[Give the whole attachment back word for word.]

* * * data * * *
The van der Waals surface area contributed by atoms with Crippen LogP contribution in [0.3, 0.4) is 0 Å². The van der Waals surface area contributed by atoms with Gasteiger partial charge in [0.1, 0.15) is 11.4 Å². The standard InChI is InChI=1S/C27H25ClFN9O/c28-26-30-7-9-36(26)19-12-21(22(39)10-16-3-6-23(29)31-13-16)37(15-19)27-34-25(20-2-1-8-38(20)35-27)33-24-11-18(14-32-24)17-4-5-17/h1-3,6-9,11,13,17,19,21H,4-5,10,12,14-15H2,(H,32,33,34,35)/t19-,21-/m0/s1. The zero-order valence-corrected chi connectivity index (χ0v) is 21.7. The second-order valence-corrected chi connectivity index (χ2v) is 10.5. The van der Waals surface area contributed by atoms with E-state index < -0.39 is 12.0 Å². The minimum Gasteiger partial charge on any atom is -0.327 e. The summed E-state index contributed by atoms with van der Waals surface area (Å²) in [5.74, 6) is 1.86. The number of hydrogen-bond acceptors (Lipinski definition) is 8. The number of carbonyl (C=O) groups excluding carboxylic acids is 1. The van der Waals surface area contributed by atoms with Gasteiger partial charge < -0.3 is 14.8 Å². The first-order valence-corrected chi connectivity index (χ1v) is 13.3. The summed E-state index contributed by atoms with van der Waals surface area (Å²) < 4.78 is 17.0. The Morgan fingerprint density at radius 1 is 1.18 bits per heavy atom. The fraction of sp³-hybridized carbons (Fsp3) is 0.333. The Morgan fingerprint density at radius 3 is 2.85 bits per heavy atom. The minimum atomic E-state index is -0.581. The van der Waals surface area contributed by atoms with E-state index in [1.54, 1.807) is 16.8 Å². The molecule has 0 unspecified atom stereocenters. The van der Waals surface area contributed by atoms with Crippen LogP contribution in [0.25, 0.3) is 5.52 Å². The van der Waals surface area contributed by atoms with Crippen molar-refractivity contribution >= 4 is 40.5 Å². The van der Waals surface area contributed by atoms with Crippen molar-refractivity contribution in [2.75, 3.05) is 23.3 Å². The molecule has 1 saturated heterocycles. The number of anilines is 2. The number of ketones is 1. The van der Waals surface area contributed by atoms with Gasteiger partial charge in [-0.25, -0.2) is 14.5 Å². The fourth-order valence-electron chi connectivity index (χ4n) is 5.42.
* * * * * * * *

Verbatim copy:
The van der Waals surface area contributed by atoms with Crippen LogP contribution in [0.3, 0.4) is 0 Å². The van der Waals surface area contributed by atoms with Gasteiger partial charge in [0.1, 0.15) is 11.4 Å². The standard InChI is InChI=1S/C27H25ClFN9O/c28-26-30-7-9-36(26)19-12-21(22(39)10-16-3-6-23(29)31-13-16)37(15-19)27-34-25(20-2-1-8-38(20)35-27)33-24-11-18(14-32-24)17-4-5-17/h1-3,6-9,11,13,17,19,21H,4-5,10,12,14-15H2,(H,32,33,34,35)/t19-,21-/m0/s1. The zero-order valence-corrected chi connectivity index (χ0v) is 21.7. The second-order valence-corrected chi connectivity index (χ2v) is 10.5. The van der Waals surface area contributed by atoms with E-state index < -0.39 is 12.0 Å². The minimum Gasteiger partial charge on any atom is -0.327 e. The summed E-state index contributed by atoms with van der Waals surface area (Å²) in [5.74, 6) is 1.86. The number of hydrogen-bond acceptors (Lipinski definition) is 8. The number of carbonyl (C=O) groups excluding carboxylic acids is 1. The van der Waals surface area contributed by atoms with Gasteiger partial charge < -0.3 is 14.8 Å². The first-order valence-corrected chi connectivity index (χ1v) is 13.3. The summed E-state index contributed by atoms with van der Waals surface area (Å²) < 4.78 is 17.0. The Morgan fingerprint density at radius 1 is 1.18 bits per heavy atom. The fraction of sp³-hybridized carbons (Fsp3) is 0.333. The Morgan fingerprint density at radius 3 is 2.85 bits per heavy atom. The minimum atomic E-state index is -0.581. The van der Waals surface area contributed by atoms with E-state index in [1.54, 1.807) is 16.8 Å². The molecule has 0 unspecified atom stereocenters. The van der Waals surface area contributed by atoms with Crippen LogP contribution in [0.25, 0.3) is 5.52 Å². The van der Waals surface area contributed by atoms with Crippen molar-refractivity contribution >= 4 is 40.5 Å². The van der Waals surface area contributed by atoms with Crippen molar-refractivity contribution in [2.75, 3.05) is 23.3 Å². The molecule has 1 saturated heterocycles. The number of anilines is 2. The number of ketones is 1. The van der Waals surface area contributed by atoms with Gasteiger partial charge in [-0.25, -0.2) is 14.5 Å². The fourth-order valence-electron chi connectivity index (χ4n) is 5.42.